Glossary of Religious Terms A to G

Adi Granth
Adi means first, Adi Granth is the first edition of the Guru Granth Sahib as was compiled by Guru Arjun in 1604.

Akal Purukh
It means Timeless One, or The Being Beyond Time and is applied as a name of God.

Akhand Path
An uniterupted continous reading of the Guru Granth Sahib. It is undertaken by a team of readers and takes approximately 48 hours.

It means nectar. It is sugar water which is used during the Khalsa initiation ceremony.

Amrit Bani
A term applied to the Sikh Scriptures, meaning the words are as sweet as nectar (amrit).

Amrit Vaila
The early morning hours of dawn. This is considered an auspicious time for meditation and prayer as stressed by Guru Nanak.

A Sikh who has undergone the Khalsa initiation ceremony.

The rite of initiation into the Khalsa brotherhood.

A state of bliss which defies description. It is also the name of a composition by Guru Amar Das found on pg. 917 of the Guru Granth Sahib.

Anand Karaj
The Sikh wedding ceremony.

Anand Sahib
Composition by Guru Amar Das found on page 917 of the Guru Granth Sahib. Parts of it are used in a number of Sikh ceremonies.

Anbhav Prakash
The enlightened perception of reality which is enjoyed by a person who has become a gurmukh.

Antim Ardas
The last of the Sikh funeral rites.

Wealth, it is acceptable to acqure wealth, but it should not become an end to itself.

Asa Di Var
A collection of hymns ment to be sung at dawn.

The soul which is considered immortal.


Babur Bani
References to the invasion of India by the Mughal emperor Babur found in the Guru Granth Sahib. God is said to have sent Babur as deaths messanger.

The celebration which takes place every April 13th. Guru Amardas initiated the annual gathering of Sikhs at Goindwal in 1567. In 1699 Guru Gobind Singh founded the Khalsa order on this day.

Compositions about the twelve months. By Guru Arjun in Raga Majh, by Guru Nanak in Raga Tukhari and by Guru Gobind Singh in Krishavtar.

An abbriviation of Gurbani, applied to any of the writings which appear in the Guru Granth Sahib.

An appeal for assistance made to Sikhs world wide.

Bhagat Bani
Any of the writings which appear in the Guru Granth Sahib which were not written by the Gurus.

The ceremony marking the conclusion of a Path.

Bole So Nihal
Part of the Sikh salutation meaning "anyone who speaks will be happy."

Buddha Dal
The 'army of veterans' formed by Nawab Kapur Singh in 1733 to look after Sikh holy places, preach and initiate new converts to the Khalsa order.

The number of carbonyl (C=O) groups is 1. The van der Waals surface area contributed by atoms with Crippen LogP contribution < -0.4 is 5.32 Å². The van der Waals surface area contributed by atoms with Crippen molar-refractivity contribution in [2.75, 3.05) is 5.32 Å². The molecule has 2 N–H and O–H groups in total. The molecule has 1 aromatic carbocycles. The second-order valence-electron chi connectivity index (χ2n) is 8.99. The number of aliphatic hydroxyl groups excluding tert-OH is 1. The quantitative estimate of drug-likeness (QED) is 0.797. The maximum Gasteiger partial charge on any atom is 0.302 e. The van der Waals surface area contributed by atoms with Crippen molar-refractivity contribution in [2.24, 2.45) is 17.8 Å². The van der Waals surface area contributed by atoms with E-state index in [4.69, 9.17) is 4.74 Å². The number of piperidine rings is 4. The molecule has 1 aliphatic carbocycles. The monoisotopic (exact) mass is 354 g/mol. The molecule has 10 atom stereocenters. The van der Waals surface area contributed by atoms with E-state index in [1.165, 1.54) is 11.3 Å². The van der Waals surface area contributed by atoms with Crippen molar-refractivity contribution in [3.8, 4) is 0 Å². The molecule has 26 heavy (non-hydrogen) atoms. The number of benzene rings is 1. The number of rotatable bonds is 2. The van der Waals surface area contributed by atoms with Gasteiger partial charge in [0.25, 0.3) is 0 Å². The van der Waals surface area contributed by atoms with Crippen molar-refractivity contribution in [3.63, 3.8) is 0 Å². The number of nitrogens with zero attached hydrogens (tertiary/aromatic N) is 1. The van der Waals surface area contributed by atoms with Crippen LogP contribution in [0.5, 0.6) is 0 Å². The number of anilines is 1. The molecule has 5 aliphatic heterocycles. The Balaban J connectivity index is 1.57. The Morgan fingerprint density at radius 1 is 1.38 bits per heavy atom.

The canopy which is placed over the Guru Granth Sahib.

A poetical composition consisting of four lines in a specified meter.

Charan Pahul
Baptism ceremony involving the drinking of water which the Guru or a member of the Gurus family had dipped their feet in.

A four line stanza form used by some of the Gurus.

Yak hair or manmade fiber embedded in a metal placed in a wooden handle. It is cerimonially waved over the Guru Granth Sahib as a symbol of respect.

A disciple of the guru, used in the Guru Granth Sahib to refer to Sikhs.

Clothing of the Gurus. Also applied to the coverings of the nishan sahib at a gurdwara.


Dal Khalsa
The Khalsa army set up on Baisakhi day 1748 and divided up into 11 misls.

Dasam Granth
The book of writings of Guru Gobind Singh compiled after his death by Bhai Mani Singh and finished in 1734.

Giving of one-tenth of ones income to charity.

Deg Teg
The dual responsibility of the Panth to provide food and protection for the needy and opressed.

One who sings the praises of God.

Dharam Yudh
War in the defence of righteousness.

Religion or teaching or lifestyle, as in Sikh Dharma.

Indian festival also celebrated by Sikhs. From the time of Guru Amar Das onwards Sikhs annually gathered on this day. In 1577 the foundation stone of the Harmandir Sahib was also laid on this day.

Congregational worship where Guru Granth Sahib is present.

Verse form used commonly by Guru Nanak and Kabir consisting of stanzas of two rhyming lines.


Forty Immortals
Forty Sikhs who died in the battle of Muktsar in 1762 and blessed by Guru Gobind Singh.


The seat or throne of guruship.

A person of spiritual knowledge.

One who performs the reading of the Guru Granth Sahib at religious occassions, it may be a man or women.

Sikh ideal is that of being married, having a family, earning ones living by honest socially useful employment, serving ones fellow human beings and worshipping God.

The writings of the Gurus.

Name given to a Sikh temple. It means 'Gateway to the Guru'.

A general term for Sikhism, including the teachings of the Gurus, as well as the Rahit Maryada.

A resolution passed in a council presided over by the Guru or the advice of the Guru.

Someone who has become God oriented and God filled instead of self centred (manmukh).

The written form of Punjabi used in the Sikh scriptures, propogated by Guru Nanak and Guru Angad.

Someone who is deeply and sincerely devoted to the service of the Guru.

The celebration of the anniversary of the birth or death of a Guru. Also applied to the anniversary of the installation of the Guru Granth Sahib in 1604 or the deaths of the sons of Guru Gobind Singh.

Book containing the daily prayers of the Sikhs.